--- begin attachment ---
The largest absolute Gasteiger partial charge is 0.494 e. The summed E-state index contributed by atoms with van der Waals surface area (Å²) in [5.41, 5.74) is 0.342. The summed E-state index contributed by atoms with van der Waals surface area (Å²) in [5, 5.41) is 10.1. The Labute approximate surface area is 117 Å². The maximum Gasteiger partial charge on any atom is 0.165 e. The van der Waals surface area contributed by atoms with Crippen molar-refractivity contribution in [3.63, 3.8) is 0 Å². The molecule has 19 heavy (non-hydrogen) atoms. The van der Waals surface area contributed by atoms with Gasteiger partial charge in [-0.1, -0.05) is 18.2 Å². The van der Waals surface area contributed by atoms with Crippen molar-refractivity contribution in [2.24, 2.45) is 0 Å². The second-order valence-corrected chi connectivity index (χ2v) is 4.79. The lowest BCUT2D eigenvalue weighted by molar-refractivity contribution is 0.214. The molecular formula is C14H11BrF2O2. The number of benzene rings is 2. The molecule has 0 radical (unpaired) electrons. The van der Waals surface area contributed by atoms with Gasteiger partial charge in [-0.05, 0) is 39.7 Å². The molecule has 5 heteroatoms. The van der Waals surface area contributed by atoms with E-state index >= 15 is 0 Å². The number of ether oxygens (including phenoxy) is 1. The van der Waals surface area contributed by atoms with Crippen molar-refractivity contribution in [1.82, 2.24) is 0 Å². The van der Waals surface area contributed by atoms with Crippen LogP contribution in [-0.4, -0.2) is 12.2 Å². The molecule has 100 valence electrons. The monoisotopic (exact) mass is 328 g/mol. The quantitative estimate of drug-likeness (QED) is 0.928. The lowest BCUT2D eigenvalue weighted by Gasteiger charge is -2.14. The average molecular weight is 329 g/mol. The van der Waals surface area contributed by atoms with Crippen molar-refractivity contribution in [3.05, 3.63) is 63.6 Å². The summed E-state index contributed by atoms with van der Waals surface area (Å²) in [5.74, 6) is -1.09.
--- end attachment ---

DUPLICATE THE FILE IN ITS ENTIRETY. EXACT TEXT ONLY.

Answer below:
The largest absolute Gasteiger partial charge is 0.494 e. The summed E-state index contributed by atoms with van der Waals surface area (Å²) in [5.41, 5.74) is 0.342. The summed E-state index contributed by atoms with van der Waals surface area (Å²) in [5, 5.41) is 10.1. The Labute approximate surface area is 117 Å². The maximum Gasteiger partial charge on any atom is 0.165 e. The van der Waals surface area contributed by atoms with Crippen molar-refractivity contribution in [3.63, 3.8) is 0 Å². The molecule has 19 heavy (non-hydrogen) atoms. The van der Waals surface area contributed by atoms with Gasteiger partial charge in [-0.1, -0.05) is 18.2 Å². The van der Waals surface area contributed by atoms with Crippen molar-refractivity contribution in [2.24, 2.45) is 0 Å². The second-order valence-corrected chi connectivity index (χ2v) is 4.79. The lowest BCUT2D eigenvalue weighted by molar-refractivity contribution is 0.214. The molecular formula is C14H11BrF2O2. The number of benzene rings is 2. The molecule has 0 radical (unpaired) electrons. The van der Waals surface area contributed by atoms with Gasteiger partial charge in [-0.05, 0) is 39.7 Å². The molecule has 5 heteroatoms. The van der Waals surface area contributed by atoms with E-state index >= 15 is 0 Å². The number of ether oxygens (including phenoxy) is 1. The van der Waals surface area contributed by atoms with Crippen molar-refractivity contribution in [1.82, 2.24) is 0 Å². The van der Waals surface area contributed by atoms with Crippen LogP contribution in [-0.4, -0.2) is 12.2 Å². The molecule has 100 valence electrons. The monoisotopic (exact) mass is 328 g/mol. The quantitative estimate of drug-likeness (QED) is 0.928. The lowest BCUT2D eigenvalue weighted by Gasteiger charge is -2.14. The average molecular weight is 329 g/mol. The van der Waals surface area contributed by atoms with Crippen molar-refractivity contribution in [3.05, 3.63) is 63.6 Å². The summed E-state index contributed by atoms with van der Waals surface area (Å²) in [5.74, 6) is -1.09.